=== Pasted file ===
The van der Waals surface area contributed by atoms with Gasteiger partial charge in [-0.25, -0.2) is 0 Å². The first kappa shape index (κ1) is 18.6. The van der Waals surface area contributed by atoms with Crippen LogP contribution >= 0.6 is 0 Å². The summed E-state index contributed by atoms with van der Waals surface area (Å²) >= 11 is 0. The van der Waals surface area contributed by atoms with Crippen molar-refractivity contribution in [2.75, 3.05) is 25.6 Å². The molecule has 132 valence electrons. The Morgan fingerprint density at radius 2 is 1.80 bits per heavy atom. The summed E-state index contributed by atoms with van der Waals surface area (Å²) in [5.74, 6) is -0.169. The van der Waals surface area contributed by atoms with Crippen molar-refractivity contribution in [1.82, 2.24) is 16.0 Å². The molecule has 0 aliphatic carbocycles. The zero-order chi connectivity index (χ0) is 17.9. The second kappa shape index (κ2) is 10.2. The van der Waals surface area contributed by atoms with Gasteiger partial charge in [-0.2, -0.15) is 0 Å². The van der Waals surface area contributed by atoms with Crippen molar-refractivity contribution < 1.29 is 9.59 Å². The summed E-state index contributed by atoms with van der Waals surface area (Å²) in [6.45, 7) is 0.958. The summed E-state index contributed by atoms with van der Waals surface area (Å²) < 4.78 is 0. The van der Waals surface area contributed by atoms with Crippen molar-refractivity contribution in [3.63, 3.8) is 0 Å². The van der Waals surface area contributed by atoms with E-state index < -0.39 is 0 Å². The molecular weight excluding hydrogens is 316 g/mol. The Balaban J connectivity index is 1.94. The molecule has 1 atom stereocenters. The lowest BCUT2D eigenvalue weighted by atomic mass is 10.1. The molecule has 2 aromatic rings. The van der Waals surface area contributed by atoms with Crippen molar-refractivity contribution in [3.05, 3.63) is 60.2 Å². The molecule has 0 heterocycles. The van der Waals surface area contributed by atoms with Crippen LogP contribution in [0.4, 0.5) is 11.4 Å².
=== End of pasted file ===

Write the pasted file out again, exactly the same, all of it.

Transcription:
The van der Waals surface area contributed by atoms with Gasteiger partial charge in [-0.25, -0.2) is 0 Å². The first kappa shape index (κ1) is 18.6. The van der Waals surface area contributed by atoms with Crippen LogP contribution >= 0.6 is 0 Å². The summed E-state index contributed by atoms with van der Waals surface area (Å²) >= 11 is 0. The van der Waals surface area contributed by atoms with Crippen molar-refractivity contribution in [2.75, 3.05) is 25.6 Å². The molecule has 132 valence electrons. The Morgan fingerprint density at radius 2 is 1.80 bits per heavy atom. The summed E-state index contributed by atoms with van der Waals surface area (Å²) in [5.74, 6) is -0.169. The van der Waals surface area contributed by atoms with Crippen molar-refractivity contribution in [1.82, 2.24) is 16.0 Å². The molecule has 0 aliphatic carbocycles. The zero-order chi connectivity index (χ0) is 17.9. The second kappa shape index (κ2) is 10.2. The van der Waals surface area contributed by atoms with Gasteiger partial charge in [-0.2, -0.15) is 0 Å². The van der Waals surface area contributed by atoms with Crippen molar-refractivity contribution < 1.29 is 9.59 Å². The summed E-state index contributed by atoms with van der Waals surface area (Å²) in [6.45, 7) is 0.958. The summed E-state index contributed by atoms with van der Waals surface area (Å²) < 4.78 is 0. The van der Waals surface area contributed by atoms with Crippen molar-refractivity contribution in [3.63, 3.8) is 0 Å². The van der Waals surface area contributed by atoms with E-state index < -0.39 is 0 Å². The molecular weight excluding hydrogens is 316 g/mol. The Balaban J connectivity index is 1.94. The molecule has 1 atom stereocenters. The lowest BCUT2D eigenvalue weighted by atomic mass is 10.1. The molecule has 2 aromatic rings. The van der Waals surface area contributed by atoms with Crippen molar-refractivity contribution in [3.05, 3.63) is 60.2 Å². The molecule has 0 heterocycles. The van der Waals surface area contributed by atoms with Crippen LogP contribution in [0.4, 0.5) is 11.4 Å².